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经济学人:雪崩专家罗杰·佩恩

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Roger Payne

罗杰·佩恩

Roger Payne, alpinist and avalanche expert, died on July 12th, aged 55

罗杰·佩恩,登山家,雪崩专家。7月13日遇难,年仅55岁。

MOST climbers simply chafe to reach the tops of mountains. Roger Payne was different. Although he had several first ascents to his name—Mount Grosvenor in China, Khan Tengri and Pobeda in Kazakhstan, in a career spanning 30 years—his priority was to go lightly, and leave no trace. His heroes were the alpinists of the early 20th century, George Mallory, Tom Longstaff, Freddie Chapman and the rest, who had climbed the world's greatest peaks in tweed jackets and leather boots. Like them, he went in a tiny team, often only with his wife, Julie-Ann Clyma, who was also a mountaineer. He took no oxygen, and avoided using fixed ropes. Every piece of rubbish or equipment was brought down off the mountain: not only his own, but also the tattered tents and empty cartons discarded by other people. In 1993, on K2, he also found and carried down the light, clean bones and ragged clothing of Art Gilkey, an American climber swept away by an avalanche in 1953.

大多数登山者爬到山顶的时候,身上都少不了各种绳带的勒痕。罗杰·佩恩(Roger Payne)却非如此。虽然他在30年的登山生涯中初次登过中国的格罗夫纳山,哈萨克斯坦的汗腾格里峰和托木尔峰——但他登山时优先考虑的是轻装上阵,不留踪迹。他心目中的英雄大都是20世纪初期的登山家,有乔治·马洛里(George Mallory)、汤姆·隆斯塔夫(Tom Longstaff)、弗雷迪·查普曼(Freddie Chapman)等人,他们都是仅靠一身花呢上装和一双皮靴就征服了众多世界高峰的人。和他们一样,罗杰·佩恩也是以小队形式登山,而且常常是他与妻子(朱利安·克里玛(Julie-Ann Clyma),也是一名登山者)只身二人出征。他不带氧气装置,也不用固定绳,而且还会把登山路上看到的垃圾和废弃的登山用具从山上带下来:除了自己的废弃物,他还会捡拾别人扔掉的破帐篷和被遗弃的空箱子盒子什么的。在他1993年攀登乔戈里峰(K2)的时候,他还发现并带回了美国登山者阿特·吉尔凯(Art Gilkey)(于1953年,死于雪崩)的遗物,包括几块较轻且干净的尸骨和一些破旧的衣物。

He went lightly and purposefully, but with great care. The mountains he loved so passionately were fickle, and demanded vigilance. Lithe and smiling, proud of his “boot-shaped” and blister-proof feet, he moved on exposed rock faces with the grace of a dancer and the fearlessness of a boy. He did things right: tents were dug in with proper snow-walls, supplies stored in well-marked snow-holes, attempts quickly abandoned if tiredness or bad weather struck. He would never push his luck on mountains, though he himself was never tired, leaping up from a schnapps-heavy evening to pull on his head-torch for a 1am start, and in booming cockney (“Are you climbing, or what?”) encouraging laggards onwards and upwards.

虽然他轻装上阵,目标明确,但也十分小心谨慎。他钟爱那些天气变化莫测需要他打起十二分精神来攀登的山。靠着他引以为傲的“靴子形”长满老茧的脚,只见肢体轻盈,面带笑容的他像一名舞者在裸露的岩石上移来跳去,像个孩子一般无所畏惧。无论是用雪球把帐篷支架敲入地里,把给养裹在有明细标记的雪洞里,还是在身感疲惫或遭遇恶劣天气时的快速全身而退,他总是把事情做得干净利落。他体力超人,既可以一夜之间摆脱醉醺醺的状态投入到凌晨一点攀登中去,又可以鼓励士气,激励那些来自伦敦东区的懒汉继续前行(比如会质问他们:你是来登山的,还是干什么的?)。但即便如此,他也从不对爬山心存侥幸。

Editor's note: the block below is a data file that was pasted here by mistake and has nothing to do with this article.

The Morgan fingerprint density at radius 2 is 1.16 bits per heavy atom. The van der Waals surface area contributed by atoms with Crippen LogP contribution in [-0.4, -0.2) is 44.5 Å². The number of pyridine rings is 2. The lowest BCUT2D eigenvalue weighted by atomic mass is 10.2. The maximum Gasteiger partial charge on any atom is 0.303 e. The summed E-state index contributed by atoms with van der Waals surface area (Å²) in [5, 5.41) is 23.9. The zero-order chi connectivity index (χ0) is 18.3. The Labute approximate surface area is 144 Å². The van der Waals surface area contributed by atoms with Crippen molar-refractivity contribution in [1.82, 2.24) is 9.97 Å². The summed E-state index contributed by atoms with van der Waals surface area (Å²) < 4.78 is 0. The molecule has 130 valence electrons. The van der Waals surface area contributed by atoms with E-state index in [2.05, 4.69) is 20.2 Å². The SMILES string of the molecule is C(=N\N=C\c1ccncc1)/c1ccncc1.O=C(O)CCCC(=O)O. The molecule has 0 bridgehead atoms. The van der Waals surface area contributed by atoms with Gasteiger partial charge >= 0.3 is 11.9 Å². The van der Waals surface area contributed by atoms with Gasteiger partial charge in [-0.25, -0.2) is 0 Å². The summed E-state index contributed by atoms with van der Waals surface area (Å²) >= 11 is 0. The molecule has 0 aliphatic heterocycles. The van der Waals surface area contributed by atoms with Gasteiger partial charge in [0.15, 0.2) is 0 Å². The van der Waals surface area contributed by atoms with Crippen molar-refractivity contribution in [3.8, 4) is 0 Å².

As he went, despite the stream of merry chatter about the relative merits of waterproof fabrics, or the perfect pH of beer, he was on the watch. For snow that was fresh and powdery, or piled into a cornice; for slopes that were too steep; for debris of fallen rocks, or the mid-morning heat of the sun. All these were omens of avalanches. He was expert on them, teaching climbers and students—especially in the Alps, where he lived later on—to recognise the warning signs, and developing a safety code that came to be used across Europe.

尽管他生前开过许多关于防水织物相对优点,啤酒最佳酸碱度的玩笑,但他走后还是守望着这些大山。雪呈现粉状并且看起来像是刚下不久的样子,或者呈堆积起的雪檐状;山坡极度陡峭;有坠落的岩石碎片或者上午10时光热强烈。以上几点都是雪崩的前兆。他是这方面的专家,并且生前教登山者和学生们,尤其是住在阿尔卑斯山(他后来居住的地方)附近的人们如何识别这些前兆,并且他们的理论已经写进了欧洲登山者的安全守则。

He knew avalanches at close quarters—at times, way too close. On Pumari Chhish in Pakistan in 1999 he and Julie-Ann had spent five nights trapped on an icefield, with avalanches breaking over their tent. On Nanda Devi East in 1994 they had to descend an avalanche, and just made it; but he had taken the precaution of appeasing the mountain gods with a prayer-flag planted at the summit. Like the Romantic poets (like Byron's Childe Harold, which he would quote in reams, word-perfect, as he climbed), he believed that mountains were sublime. He had a special love for the compactness of Sikkim, squeezed between Tibet and India, whose elegant, shining peaks he helped open again to mountaineering. A camera went with him always, strapped tight against his sternum, to record for others the beauty he saw. But some of his favourite quotations weighed up the beauty against the risk.

他曾经近距离经历过雪崩——并且有几次离雪崩太近。1999年,在一次他与妻子攀登普马里基仕峰(位于巴基斯坦境内)的过程中被雪崩埋住了帐篷,夫妻二人被困在一块冰原上度过了5个夜晚。1994年在攀登楠达德维峰的时候他们不得不从一处刚经历雪崩的地方下山,最后他们死里逃生。但之前他已经采取了预防措施,就是用一幅插在山顶的祈祷旗来抚慰山神。像浪漫主义诗人(比如,他常常在登山的时候大量诵读拜伦《恰尔德·哈洛尔德游记》中的句子,并且一字不差)一样,他也认为山是庄严的。他对挤在中印边境上的锡金邦的紧致情有独钟。在他的努力下,得以让此地优雅而又闪耀着光芒的山峰重新对登山者开放。登山的时候,他习惯把相机紧紧地绑在胸前,以便分享他眼前看到的美景。但他最喜欢引用的一些句子都对美景和其背后的风险做了权衡。

重点单词   查看全部解释    
protect [prə'tekt]

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vt. 保护,投保

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diplomacy [di'pləuməsi]

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n. 外交

 
code [kəud]

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n. 码,密码,法规,准则
vt. 把 ...

 
avalanche ['ævəlɑ:ntʃ]

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n. 雪崩

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bolt [bəult]

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n. 螺栓,插销,门闩
v. 闩住,插销,(突

 
brag [bræg]

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n. 吹牛的人,自夸,傲慢的态度 v. 吹牛,炫耀 ad

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descend [di'send]

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v. 降,传,降临

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steep [sti:p]

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adj. 陡峭的,险峻的,(价格)过高的
n.

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priority [prai'ɔriti]

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n. 优先权,优先顺序,优先

 
remote [ri'məut]

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adj. 偏僻的,遥远的,远程的,(感情等)距离很大

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关键字: 经济学人 登山 雪崩

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